The official, citing expressions of animosity by the Justice Department, requested anonymity, and said he is not even certain what the final draft of the brief will argue.

But he said that without specific numerical goals, there is no way to measure progress in overcoming past discrimination: "Every affirmative action plan we have - voluntary and compulsory - will be challenged. They will be bogged down in litigation."

Another official directly involved in affirmative action in employment said a brief questioning the constitutionality of numerical goals would have "a chilling effect on all of the government's affirmative action programs, in which it has invested half a billion dollars."

The official said the courts so far have been "generous" in their interpretation of the constitutionality of affirmative action programs, and added. "We cannot see that being reversed."

The chairman of the U.S. Civil Rights Commission, in a memorandum to Justice, argued that the impact of the Bakke case could be even broader.

"The (California Supreme Court) Bakke decision, if not overturned, may undermine the objectives for which the 14th Amendment and a whole list of civil rights laws were enacted," said Arthur S. Flemming.

The Educational Testing Service in Princeton, N.J., made an analysis of minority enrollment in law schools, and found that minority admission would frop 60 to 80 per cent if race or ethnic identity were ignored in admissions policy.

Franklin R. Evans, who conducted the study, said in a telephone interview that blacks, who make up 12.6 per cent of the age group, comprise 5.3 per cent of law schools enrollments. If admissions were based solely on test scores and grade averages, he said, the black enrollment would drop to 1 or 2 per cent.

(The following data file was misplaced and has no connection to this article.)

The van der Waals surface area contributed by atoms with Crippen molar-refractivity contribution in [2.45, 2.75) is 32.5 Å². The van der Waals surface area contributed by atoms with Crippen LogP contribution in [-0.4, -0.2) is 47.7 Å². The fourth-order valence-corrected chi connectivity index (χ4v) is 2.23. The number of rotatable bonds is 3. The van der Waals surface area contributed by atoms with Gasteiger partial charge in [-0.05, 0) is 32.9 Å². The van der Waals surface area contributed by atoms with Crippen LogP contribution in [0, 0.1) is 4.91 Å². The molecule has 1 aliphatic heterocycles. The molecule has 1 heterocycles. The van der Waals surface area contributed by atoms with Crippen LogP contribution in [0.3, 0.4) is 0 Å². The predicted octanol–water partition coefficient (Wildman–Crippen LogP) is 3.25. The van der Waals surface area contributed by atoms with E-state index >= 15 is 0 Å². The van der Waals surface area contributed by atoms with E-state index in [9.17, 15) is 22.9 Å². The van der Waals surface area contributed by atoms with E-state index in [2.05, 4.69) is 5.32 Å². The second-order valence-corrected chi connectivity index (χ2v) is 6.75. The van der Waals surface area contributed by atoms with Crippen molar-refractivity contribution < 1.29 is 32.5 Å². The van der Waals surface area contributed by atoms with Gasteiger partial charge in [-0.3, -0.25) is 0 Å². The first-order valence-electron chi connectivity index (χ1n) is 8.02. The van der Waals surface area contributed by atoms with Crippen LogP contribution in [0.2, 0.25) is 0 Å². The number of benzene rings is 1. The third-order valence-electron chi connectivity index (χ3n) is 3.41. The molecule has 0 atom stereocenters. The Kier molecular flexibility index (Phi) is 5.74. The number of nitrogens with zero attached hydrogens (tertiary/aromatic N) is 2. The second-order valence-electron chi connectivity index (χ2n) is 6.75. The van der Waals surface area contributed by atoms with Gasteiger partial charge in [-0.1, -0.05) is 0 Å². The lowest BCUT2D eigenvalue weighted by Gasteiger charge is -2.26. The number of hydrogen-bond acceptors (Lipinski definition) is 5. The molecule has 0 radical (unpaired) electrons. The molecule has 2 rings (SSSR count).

He said similar results were found in a study of medical schools by the Association of American Medical Colleges.

The solicitor general's brief, more so than other amicus curiac briefs filed by past administrations will be viewed as a definite statement of policy, and it is even being viewed by some quota supporters as potentially "determinative" in the Supreme Court's deliberations.

"This is an area in which government policy is of tremendous importance. It will have gigantic impact on what the court does," said one lawyer close to the case.

Oddly, the President did not personally become drawn into the delibcrations until as recently as two weeks ago.

Originally, according to administration sources. Bell planned to stay out of the controversy, leaving the preparation of the brief to Solicitor General Wade H. McCree Jr. and Drew s. Days III, assistant attorney general in charge of the Civil Rights Division. Both are black.

But as pressure from the civil rights movement and the Congressional Black Caucus increased, Bell became enmeshed in the political considerations of the case and soon concluded that it would be impossible to take a position that would satisfy both sides on the issue, sources said.

Two weeks ago, Bell met with Carter and the two men concluded then that they would have to make the final decision on policy. It was then that members of the WHite House staff first became involved in the rewriting of the various drafts of the brief, sources said.

But in spite of the political liabilities of taking a stand on either side, a White House source said, the issue has yet to have been brought up in the regular morning political meeting chaired by Hamilton Jordan, Carter's chief political adviser.